“My attitude has changed so much since I got here,” Garrett said. “I used to be very standoffish and protective of myself because I didn’t surround myself with the best people in the past. When my attitude changed, it completely changed the way I approach everything I do — athletically and in my personal life. When you’re a child, you act like a child, you think like a child and you do childish things. In college, no one’s there to wait at your beck and call and you have to figure it out for yourself. You have to better yourself and change the way you handle people.”
Garrett’s transformation has not been lost on those around her. Far from standoffish, the Garrett today is gregarious and polite. Her personality, which used to keep people at a distance, now draws them in. Garrett says her change has been a 180-degree turnaround. When asked about her attitude, her coach expressed a similar sentiment.
“I didn’t like it when she first got here,” joked head track coach Pat Henry. “I’m kidding, but she’s changed. She really has. She’s a very outgoing person now. If my grandchildren come up here, the first person they ask to see is Brea. She’s so great with kids and she’s a fun girl to have on this team.”
Garrett’s change in approach has been coupled with her development as an athlete. At Texas A&M, she’s been able to focus all her athletic talents and strength on two events — the weight toss and shot put. Just months after setting the school record in the weight toss at last year’s Aggie Invitational, Garrett won the an individual national championship in the event at the 2014 NCAA Indoor Championships.
What should be even more frightening to her competition, however, is her continued improvement in the sport. Garrett has won the weight toss in five consecutive meets this season, improving her distance each time. Last week, she won the Tyson Invitational with a toss that eclipsed 73 feet en route to being named the SEC Field Athlete of the Week.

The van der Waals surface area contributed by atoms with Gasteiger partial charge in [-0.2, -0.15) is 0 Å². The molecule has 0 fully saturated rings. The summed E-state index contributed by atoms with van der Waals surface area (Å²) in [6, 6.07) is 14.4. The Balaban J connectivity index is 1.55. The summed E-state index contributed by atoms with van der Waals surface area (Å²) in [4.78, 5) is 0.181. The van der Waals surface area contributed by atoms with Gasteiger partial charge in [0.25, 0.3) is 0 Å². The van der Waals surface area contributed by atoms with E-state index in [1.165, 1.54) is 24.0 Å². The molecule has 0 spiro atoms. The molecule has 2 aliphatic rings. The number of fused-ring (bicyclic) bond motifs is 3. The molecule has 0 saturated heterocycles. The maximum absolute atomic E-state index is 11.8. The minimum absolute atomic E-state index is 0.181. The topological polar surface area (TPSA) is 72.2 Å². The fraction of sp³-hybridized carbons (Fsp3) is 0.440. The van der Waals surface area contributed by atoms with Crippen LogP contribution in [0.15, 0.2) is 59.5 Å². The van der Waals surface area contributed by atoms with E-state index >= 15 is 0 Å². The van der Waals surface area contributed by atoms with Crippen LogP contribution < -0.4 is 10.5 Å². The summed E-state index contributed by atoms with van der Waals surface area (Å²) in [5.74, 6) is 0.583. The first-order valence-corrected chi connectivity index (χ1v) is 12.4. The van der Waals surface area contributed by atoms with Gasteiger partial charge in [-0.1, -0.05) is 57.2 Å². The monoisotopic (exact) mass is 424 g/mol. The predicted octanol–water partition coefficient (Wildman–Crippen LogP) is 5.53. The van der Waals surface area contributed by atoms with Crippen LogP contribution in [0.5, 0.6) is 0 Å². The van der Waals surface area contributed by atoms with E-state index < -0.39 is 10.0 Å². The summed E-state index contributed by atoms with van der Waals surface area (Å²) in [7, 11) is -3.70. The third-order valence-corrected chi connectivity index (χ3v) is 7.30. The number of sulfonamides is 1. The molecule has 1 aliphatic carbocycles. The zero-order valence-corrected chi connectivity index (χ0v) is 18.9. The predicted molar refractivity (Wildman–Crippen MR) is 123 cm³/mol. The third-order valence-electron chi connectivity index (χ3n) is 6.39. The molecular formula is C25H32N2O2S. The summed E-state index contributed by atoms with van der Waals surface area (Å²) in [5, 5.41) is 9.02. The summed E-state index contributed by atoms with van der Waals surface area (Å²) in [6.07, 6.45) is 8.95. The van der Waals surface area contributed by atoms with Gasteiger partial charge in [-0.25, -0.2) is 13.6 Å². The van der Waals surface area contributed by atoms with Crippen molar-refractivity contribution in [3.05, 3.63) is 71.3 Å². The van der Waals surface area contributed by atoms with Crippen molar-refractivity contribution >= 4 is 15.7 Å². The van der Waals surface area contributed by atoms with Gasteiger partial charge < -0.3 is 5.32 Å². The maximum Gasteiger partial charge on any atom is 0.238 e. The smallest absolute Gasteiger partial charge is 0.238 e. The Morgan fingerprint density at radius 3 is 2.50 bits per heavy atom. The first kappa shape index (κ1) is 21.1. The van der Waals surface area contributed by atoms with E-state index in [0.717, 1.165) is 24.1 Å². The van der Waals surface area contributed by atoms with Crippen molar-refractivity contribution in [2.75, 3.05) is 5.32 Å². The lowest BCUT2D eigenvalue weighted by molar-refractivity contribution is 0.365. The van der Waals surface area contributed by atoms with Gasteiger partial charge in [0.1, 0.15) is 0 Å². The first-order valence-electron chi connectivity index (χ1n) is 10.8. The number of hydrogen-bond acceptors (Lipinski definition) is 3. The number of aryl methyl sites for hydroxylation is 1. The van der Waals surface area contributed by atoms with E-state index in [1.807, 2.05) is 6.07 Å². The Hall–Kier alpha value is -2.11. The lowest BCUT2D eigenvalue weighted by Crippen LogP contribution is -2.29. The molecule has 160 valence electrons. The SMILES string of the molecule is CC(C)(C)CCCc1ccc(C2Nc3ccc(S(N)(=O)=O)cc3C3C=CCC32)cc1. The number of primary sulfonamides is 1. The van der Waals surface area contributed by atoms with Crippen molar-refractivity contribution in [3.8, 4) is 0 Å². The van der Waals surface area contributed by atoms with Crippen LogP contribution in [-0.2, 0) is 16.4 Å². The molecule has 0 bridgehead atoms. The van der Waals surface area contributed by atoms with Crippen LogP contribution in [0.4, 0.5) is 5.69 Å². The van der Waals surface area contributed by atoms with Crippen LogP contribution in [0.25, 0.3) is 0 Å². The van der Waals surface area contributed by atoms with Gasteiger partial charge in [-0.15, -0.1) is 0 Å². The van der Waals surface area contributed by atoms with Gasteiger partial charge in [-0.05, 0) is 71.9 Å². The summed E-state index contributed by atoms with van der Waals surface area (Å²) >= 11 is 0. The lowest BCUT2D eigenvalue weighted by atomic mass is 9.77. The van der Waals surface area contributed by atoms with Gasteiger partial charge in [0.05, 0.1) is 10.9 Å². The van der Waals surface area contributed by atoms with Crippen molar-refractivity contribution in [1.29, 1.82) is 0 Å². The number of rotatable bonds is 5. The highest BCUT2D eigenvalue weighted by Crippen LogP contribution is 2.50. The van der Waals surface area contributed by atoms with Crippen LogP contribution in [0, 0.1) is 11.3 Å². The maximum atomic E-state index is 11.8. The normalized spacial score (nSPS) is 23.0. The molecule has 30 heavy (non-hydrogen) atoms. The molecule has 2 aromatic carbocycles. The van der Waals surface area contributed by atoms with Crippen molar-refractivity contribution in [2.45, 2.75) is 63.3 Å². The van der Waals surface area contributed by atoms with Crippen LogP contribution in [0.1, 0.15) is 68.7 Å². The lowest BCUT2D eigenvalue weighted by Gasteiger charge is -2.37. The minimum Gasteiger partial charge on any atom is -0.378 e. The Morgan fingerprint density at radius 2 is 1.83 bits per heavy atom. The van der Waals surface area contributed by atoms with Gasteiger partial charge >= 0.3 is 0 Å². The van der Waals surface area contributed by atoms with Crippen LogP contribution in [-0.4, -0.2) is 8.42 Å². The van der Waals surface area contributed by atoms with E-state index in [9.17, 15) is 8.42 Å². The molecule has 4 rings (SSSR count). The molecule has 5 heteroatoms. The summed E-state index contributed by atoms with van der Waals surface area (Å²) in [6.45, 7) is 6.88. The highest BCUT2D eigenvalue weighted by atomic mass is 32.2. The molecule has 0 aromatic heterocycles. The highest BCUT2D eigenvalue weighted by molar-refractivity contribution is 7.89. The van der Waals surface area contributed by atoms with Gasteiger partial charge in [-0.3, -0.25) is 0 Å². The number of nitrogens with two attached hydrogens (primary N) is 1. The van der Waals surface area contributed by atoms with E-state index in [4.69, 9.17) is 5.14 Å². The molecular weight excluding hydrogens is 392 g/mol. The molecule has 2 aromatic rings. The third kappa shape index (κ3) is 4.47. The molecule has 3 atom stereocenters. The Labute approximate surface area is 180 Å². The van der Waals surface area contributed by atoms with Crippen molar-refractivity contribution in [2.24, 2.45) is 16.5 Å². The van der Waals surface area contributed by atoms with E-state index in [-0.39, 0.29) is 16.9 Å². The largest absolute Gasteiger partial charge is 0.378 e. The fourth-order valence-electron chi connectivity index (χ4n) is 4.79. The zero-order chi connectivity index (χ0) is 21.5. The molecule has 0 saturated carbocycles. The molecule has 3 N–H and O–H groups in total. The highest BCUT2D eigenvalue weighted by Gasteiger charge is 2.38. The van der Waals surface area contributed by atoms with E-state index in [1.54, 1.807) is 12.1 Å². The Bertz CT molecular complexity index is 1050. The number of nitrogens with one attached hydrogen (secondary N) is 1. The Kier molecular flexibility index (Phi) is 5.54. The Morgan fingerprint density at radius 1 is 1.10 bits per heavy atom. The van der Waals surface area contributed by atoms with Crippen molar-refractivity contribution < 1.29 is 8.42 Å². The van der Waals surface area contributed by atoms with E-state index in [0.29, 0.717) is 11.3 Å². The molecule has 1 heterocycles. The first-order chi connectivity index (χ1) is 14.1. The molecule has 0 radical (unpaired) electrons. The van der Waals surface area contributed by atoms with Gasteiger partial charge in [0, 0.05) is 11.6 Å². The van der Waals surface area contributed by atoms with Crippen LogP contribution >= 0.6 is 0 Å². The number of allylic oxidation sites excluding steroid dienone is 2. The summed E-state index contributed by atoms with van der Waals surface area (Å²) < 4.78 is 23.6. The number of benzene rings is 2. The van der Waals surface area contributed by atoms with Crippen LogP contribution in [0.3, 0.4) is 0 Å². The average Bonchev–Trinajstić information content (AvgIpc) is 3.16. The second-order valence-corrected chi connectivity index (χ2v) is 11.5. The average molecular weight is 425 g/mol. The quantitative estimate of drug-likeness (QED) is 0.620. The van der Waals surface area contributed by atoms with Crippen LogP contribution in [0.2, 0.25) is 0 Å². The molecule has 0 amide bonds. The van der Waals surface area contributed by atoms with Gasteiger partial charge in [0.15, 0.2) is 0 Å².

“Brea is a tremendous athlete,” Henry said. “She’s very talented and she’s beginning to use all of those talents in throwing the weight. She’s an explosive person, but she’s never been able to use all of the natural explosion that she has. Now, she’s really starting to figure it out.”
This is the final year of competition for Garrett. In May, she’ll graduate with a degree in psychology and sociology, which she plans on using to help improve the lives of children in the educational setting. This final semester is a bittersweet one for her, as she’s torn between looking forward to what’s to come and trying to enjoy everything she’s been able to experience here at Texas A&M.
Still, Garrett knows she won’t fully be able to grasp it all until long after she’s gone.
“It still hasn’t hit me yet,” Garrett said. “I have the trophy. I have the gear. I have all that stuff. I see it all the time. I even say it. I’ll say, ‘Yeah, I’m a national champion.’ But it still has not hit me that I actually did that. I’m fixing to leave here and go and in two years or so, I’m probably just going to sit back one day and say, ‘Wow, I can’t believe I actually accomplished all that.’ It’s still very surreal. It’s like a dream and I’m waiting to wake up, but if I don’t, then that’s cool too.”